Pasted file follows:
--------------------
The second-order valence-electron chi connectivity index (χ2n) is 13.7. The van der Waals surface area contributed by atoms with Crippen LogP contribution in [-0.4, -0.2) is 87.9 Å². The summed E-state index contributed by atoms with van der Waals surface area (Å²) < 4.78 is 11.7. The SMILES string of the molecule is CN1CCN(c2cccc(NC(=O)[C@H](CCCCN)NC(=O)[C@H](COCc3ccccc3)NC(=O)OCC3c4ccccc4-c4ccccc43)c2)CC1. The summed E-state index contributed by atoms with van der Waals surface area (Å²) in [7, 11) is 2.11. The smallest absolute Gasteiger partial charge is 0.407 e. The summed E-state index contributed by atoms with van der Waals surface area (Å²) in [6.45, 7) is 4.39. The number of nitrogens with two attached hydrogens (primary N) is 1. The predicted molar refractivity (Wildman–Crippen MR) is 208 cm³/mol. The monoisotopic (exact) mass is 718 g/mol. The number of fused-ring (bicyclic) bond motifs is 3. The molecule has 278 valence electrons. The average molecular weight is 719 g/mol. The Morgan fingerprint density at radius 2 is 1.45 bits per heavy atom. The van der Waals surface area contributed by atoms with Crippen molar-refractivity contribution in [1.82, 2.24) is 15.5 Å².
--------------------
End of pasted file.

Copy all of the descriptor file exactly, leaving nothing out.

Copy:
The second-order valence-electron chi connectivity index (χ2n) is 13.7. The van der Waals surface area contributed by atoms with Crippen LogP contribution in [-0.4, -0.2) is 87.9 Å². The summed E-state index contributed by atoms with van der Waals surface area (Å²) < 4.78 is 11.7. The SMILES string of the molecule is CN1CCN(c2cccc(NC(=O)[C@H](CCCCN)NC(=O)[C@H](COCc3ccccc3)NC(=O)OCC3c4ccccc4-c4ccccc43)c2)CC1. The summed E-state index contributed by atoms with van der Waals surface area (Å²) in [7, 11) is 2.11. The smallest absolute Gasteiger partial charge is 0.407 e. The summed E-state index contributed by atoms with van der Waals surface area (Å²) in [6.45, 7) is 4.39. The number of nitrogens with two attached hydrogens (primary N) is 1. The predicted molar refractivity (Wildman–Crippen MR) is 208 cm³/mol. The monoisotopic (exact) mass is 718 g/mol. The number of fused-ring (bicyclic) bond motifs is 3. The molecule has 278 valence electrons. The average molecular weight is 719 g/mol. The Morgan fingerprint density at radius 2 is 1.45 bits per heavy atom. The van der Waals surface area contributed by atoms with Crippen molar-refractivity contribution in [1.82, 2.24) is 15.5 Å².